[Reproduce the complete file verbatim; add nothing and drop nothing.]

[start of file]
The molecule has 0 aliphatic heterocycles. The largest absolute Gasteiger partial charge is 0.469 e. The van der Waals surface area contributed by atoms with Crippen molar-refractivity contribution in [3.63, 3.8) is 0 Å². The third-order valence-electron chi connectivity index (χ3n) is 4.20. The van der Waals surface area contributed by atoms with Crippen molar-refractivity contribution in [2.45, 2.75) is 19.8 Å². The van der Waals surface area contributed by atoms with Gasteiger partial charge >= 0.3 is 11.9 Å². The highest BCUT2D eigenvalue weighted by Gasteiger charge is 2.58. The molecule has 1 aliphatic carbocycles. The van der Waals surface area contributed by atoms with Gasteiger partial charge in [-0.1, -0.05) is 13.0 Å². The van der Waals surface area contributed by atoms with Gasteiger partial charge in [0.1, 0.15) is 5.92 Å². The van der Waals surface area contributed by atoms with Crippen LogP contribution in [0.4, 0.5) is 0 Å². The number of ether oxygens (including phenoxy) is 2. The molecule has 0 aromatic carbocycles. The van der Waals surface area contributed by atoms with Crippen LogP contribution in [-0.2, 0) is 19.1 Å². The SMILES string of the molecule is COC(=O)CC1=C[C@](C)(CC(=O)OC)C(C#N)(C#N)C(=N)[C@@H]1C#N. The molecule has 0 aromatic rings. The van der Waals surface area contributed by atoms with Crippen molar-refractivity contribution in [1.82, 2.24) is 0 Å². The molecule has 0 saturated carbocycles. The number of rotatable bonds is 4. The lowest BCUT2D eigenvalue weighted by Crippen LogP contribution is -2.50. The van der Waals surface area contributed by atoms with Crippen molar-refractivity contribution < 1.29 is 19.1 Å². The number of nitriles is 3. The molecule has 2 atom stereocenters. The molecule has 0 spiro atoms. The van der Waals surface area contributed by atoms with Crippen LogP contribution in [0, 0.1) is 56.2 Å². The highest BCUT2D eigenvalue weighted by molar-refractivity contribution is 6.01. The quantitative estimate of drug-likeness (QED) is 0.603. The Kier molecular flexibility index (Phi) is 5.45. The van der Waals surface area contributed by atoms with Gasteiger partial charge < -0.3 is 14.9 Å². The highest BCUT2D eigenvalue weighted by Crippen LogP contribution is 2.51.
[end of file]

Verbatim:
The molecule has 0 aliphatic heterocycles. The largest absolute Gasteiger partial charge is 0.469 e. The van der Waals surface area contributed by atoms with Crippen molar-refractivity contribution in [3.63, 3.8) is 0 Å². The third-order valence-electron chi connectivity index (χ3n) is 4.20. The van der Waals surface area contributed by atoms with Crippen molar-refractivity contribution in [2.45, 2.75) is 19.8 Å². The van der Waals surface area contributed by atoms with Gasteiger partial charge >= 0.3 is 11.9 Å². The highest BCUT2D eigenvalue weighted by Gasteiger charge is 2.58. The molecule has 1 aliphatic carbocycles. The van der Waals surface area contributed by atoms with Gasteiger partial charge in [-0.1, -0.05) is 13.0 Å². The van der Waals surface area contributed by atoms with Gasteiger partial charge in [0.1, 0.15) is 5.92 Å². The van der Waals surface area contributed by atoms with Crippen LogP contribution in [0.4, 0.5) is 0 Å². The number of ether oxygens (including phenoxy) is 2. The molecule has 0 aromatic carbocycles. The van der Waals surface area contributed by atoms with Crippen LogP contribution in [-0.2, 0) is 19.1 Å². The SMILES string of the molecule is COC(=O)CC1=C[C@](C)(CC(=O)OC)C(C#N)(C#N)C(=N)[C@@H]1C#N. The molecule has 0 aromatic rings. The van der Waals surface area contributed by atoms with Crippen molar-refractivity contribution in [1.82, 2.24) is 0 Å². The molecule has 0 saturated carbocycles. The number of rotatable bonds is 4. The lowest BCUT2D eigenvalue weighted by Crippen LogP contribution is -2.50. The van der Waals surface area contributed by atoms with Crippen molar-refractivity contribution < 1.29 is 19.1 Å². The number of nitriles is 3. The molecule has 2 atom stereocenters. The molecule has 0 spiro atoms. The van der Waals surface area contributed by atoms with Crippen LogP contribution in [0, 0.1) is 56.2 Å². The highest BCUT2D eigenvalue weighted by molar-refractivity contribution is 6.01. The quantitative estimate of drug-likeness (QED) is 0.603. The Kier molecular flexibility index (Phi) is 5.45. The van der Waals surface area contributed by atoms with Gasteiger partial charge < -0.3 is 14.9 Å². The highest BCUT2D eigenvalue weighted by Crippen LogP contribution is 2.51.